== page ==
The hike to Lily Pad Pond, a short, relatively flat out-and-back from Kidney Pond Campground at Baxter State Park, is an easy walk that skirts Kidney Pond with some big-time views of Katahdin and Mt. O-J-I. I used it as a “last day at Baxter” hike, dehydrated, sore, but wanting to see more of this special place on the way out the Park Tote Road. Baxter State Park’s site has a downloadable map of the Kidney-Daicey Pond trails, but for a real full-day six-mile-plus amphibious adventure, including a canoe exploration of Lily Pad Pond, and a follow-on hike of Little and Big Niagara Falls, check out the hike description in the book Hiking Maine’s Baxter State Park.
From Kidney Pond Campground day-use parking, head towards the Sentinel Link Trail, where you will quickly find views across Kidney Pond. This portion of the trail, hugging the shore of Kidney Pond, is the only part with tricky footing, as it is full of boulders and cedar roots. Shortly after the Celia and Jackson Ponds Trail departs to the right, there are more views of Kidney Pond Campground on the opposite shore, followed by the Sentinel Mountain Trail intersection, where you continue straight towards Lily Pad Pond. The .2 mile Colt’s Point spur trail leads to a Kidney Pond peninsula, accessible when I visited via a flooded area crossed by a ramshackle log bridge. This tenuous span was ultimately unsuccessful in keeping me above water, but the views from Colt’s Point were worth the wet socks.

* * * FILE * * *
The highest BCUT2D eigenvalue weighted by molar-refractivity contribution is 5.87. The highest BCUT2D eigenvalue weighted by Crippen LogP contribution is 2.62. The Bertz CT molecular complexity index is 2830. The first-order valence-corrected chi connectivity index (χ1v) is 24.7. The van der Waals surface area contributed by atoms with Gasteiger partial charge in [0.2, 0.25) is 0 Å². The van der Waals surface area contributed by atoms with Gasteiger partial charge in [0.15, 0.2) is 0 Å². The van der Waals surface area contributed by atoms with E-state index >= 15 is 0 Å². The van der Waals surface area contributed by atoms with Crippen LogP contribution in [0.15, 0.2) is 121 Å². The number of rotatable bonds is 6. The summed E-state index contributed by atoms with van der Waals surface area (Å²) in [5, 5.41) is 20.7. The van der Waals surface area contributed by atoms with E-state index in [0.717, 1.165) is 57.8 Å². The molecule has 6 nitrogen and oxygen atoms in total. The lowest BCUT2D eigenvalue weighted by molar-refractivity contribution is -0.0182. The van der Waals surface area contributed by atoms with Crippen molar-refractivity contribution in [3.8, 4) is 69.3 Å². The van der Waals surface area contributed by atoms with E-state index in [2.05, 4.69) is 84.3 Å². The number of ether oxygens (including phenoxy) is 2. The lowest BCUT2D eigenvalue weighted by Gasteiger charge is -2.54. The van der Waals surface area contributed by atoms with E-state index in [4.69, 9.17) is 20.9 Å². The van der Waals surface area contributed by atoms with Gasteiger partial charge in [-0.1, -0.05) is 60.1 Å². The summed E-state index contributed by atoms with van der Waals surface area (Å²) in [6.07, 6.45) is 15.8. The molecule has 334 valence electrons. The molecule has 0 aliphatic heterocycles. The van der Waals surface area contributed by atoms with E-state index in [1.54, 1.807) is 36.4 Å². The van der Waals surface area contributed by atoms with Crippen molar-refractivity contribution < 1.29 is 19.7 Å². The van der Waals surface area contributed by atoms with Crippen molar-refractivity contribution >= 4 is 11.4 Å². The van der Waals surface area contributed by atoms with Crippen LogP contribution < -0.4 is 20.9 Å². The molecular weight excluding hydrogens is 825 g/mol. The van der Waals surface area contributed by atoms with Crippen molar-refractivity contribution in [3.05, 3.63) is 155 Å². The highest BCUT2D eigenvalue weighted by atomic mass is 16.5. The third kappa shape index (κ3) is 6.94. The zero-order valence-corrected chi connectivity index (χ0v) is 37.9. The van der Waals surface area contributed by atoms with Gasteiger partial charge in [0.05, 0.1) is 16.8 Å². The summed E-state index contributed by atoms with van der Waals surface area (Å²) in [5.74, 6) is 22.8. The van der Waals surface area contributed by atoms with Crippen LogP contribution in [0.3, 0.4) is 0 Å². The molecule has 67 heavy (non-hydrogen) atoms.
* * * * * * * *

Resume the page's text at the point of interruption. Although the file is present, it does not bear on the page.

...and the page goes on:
Shortly after returning from Colt’s Point, turn off to the right onto Lily Pad Pond Trail, about .4 miles long, a moss-lined pathway with a slight downhill grade. A long section of plank bridging through a bog takes you to Beaver Brook, where there are three rental canoes ($1/hr or $8/day) available to take you to Lily Pad Pond, and keys can be secured from a ranger at Kidney Pond or Daicey Pond Campgrounds, as well as the Togue Pond Gate. Across Lily Pad Pond, at the east end, you can take the Windy Pitch Pond Trail to the Falls, walking parallel to the Appalachian Trail, on the opposite side of Nesowadnehunk Stream. I will definitely be using this trail-canoe-trail option on my next visit. The Lily Pad Pond out-and-back itself (including the Colt’s Point spur) was about 2.8 miles, which took me a little over an hour.
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